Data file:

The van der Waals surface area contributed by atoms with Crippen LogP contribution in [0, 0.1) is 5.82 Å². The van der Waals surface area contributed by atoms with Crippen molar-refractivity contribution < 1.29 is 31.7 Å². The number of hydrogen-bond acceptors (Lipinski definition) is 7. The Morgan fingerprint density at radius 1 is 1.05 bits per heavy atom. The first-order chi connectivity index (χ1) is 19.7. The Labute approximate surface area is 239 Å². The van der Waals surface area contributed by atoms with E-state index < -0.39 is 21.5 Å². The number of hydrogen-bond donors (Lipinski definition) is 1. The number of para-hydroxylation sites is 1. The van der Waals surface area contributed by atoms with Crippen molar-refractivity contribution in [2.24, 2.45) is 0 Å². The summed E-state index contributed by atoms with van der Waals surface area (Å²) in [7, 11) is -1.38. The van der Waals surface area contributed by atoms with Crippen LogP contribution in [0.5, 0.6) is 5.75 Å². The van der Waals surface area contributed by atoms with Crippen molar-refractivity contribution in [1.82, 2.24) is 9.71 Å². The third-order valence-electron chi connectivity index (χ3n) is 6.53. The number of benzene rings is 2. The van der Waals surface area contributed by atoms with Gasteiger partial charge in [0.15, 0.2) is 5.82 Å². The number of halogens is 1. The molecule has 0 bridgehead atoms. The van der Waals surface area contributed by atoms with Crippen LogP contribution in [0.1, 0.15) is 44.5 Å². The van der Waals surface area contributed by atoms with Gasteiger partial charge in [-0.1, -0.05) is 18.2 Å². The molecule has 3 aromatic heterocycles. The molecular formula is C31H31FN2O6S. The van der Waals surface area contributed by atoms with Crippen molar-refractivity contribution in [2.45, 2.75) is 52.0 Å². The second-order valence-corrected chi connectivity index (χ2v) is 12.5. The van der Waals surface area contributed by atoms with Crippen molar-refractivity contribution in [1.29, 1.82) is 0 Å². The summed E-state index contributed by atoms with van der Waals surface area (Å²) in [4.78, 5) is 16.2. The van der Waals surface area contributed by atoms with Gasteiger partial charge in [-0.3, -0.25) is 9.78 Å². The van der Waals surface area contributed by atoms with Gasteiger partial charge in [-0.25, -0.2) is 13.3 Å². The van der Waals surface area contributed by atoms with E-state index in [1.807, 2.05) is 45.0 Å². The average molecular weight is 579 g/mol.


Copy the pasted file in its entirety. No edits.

The van der Waals surface area contributed by atoms with Crippen LogP contribution in [0, 0.1) is 5.82 Å². The van der Waals surface area contributed by atoms with Crippen molar-refractivity contribution < 1.29 is 31.7 Å². The number of hydrogen-bond acceptors (Lipinski definition) is 7. The Morgan fingerprint density at radius 1 is 1.05 bits per heavy atom. The first-order chi connectivity index (χ1) is 19.7. The Labute approximate surface area is 239 Å². The van der Waals surface area contributed by atoms with E-state index < -0.39 is 21.5 Å². The number of hydrogen-bond donors (Lipinski definition) is 1. The number of para-hydroxylation sites is 1. The van der Waals surface area contributed by atoms with Crippen molar-refractivity contribution in [2.24, 2.45) is 0 Å². The summed E-state index contributed by atoms with van der Waals surface area (Å²) in [7, 11) is -1.38. The van der Waals surface area contributed by atoms with Crippen LogP contribution in [0.5, 0.6) is 5.75 Å². The van der Waals surface area contributed by atoms with Crippen molar-refractivity contribution in [1.82, 2.24) is 9.71 Å². The third-order valence-electron chi connectivity index (χ3n) is 6.53. The number of benzene rings is 2. The van der Waals surface area contributed by atoms with Gasteiger partial charge in [0.15, 0.2) is 5.82 Å². The number of halogens is 1. The molecule has 0 bridgehead atoms. The van der Waals surface area contributed by atoms with Crippen LogP contribution in [0.1, 0.15) is 44.5 Å². The van der Waals surface area contributed by atoms with Gasteiger partial charge in [-0.1, -0.05) is 18.2 Å². The molecule has 3 aromatic heterocycles. The molecular formula is C31H31FN2O6S. The van der Waals surface area contributed by atoms with Crippen molar-refractivity contribution in [2.45, 2.75) is 52.0 Å². The second-order valence-corrected chi connectivity index (χ2v) is 12.5. The van der Waals surface area contributed by atoms with Crippen molar-refractivity contribution in [1.29, 1.82) is 0 Å². The summed E-state index contributed by atoms with van der Waals surface area (Å²) in [4.78, 5) is 16.2. The van der Waals surface area contributed by atoms with Gasteiger partial charge in [-0.3, -0.25) is 9.78 Å². The van der Waals surface area contributed by atoms with Gasteiger partial charge in [-0.25, -0.2) is 13.3 Å². The van der Waals surface area contributed by atoms with E-state index in [1.807, 2.05) is 45.0 Å². The average molecular weight is 579 g/mol.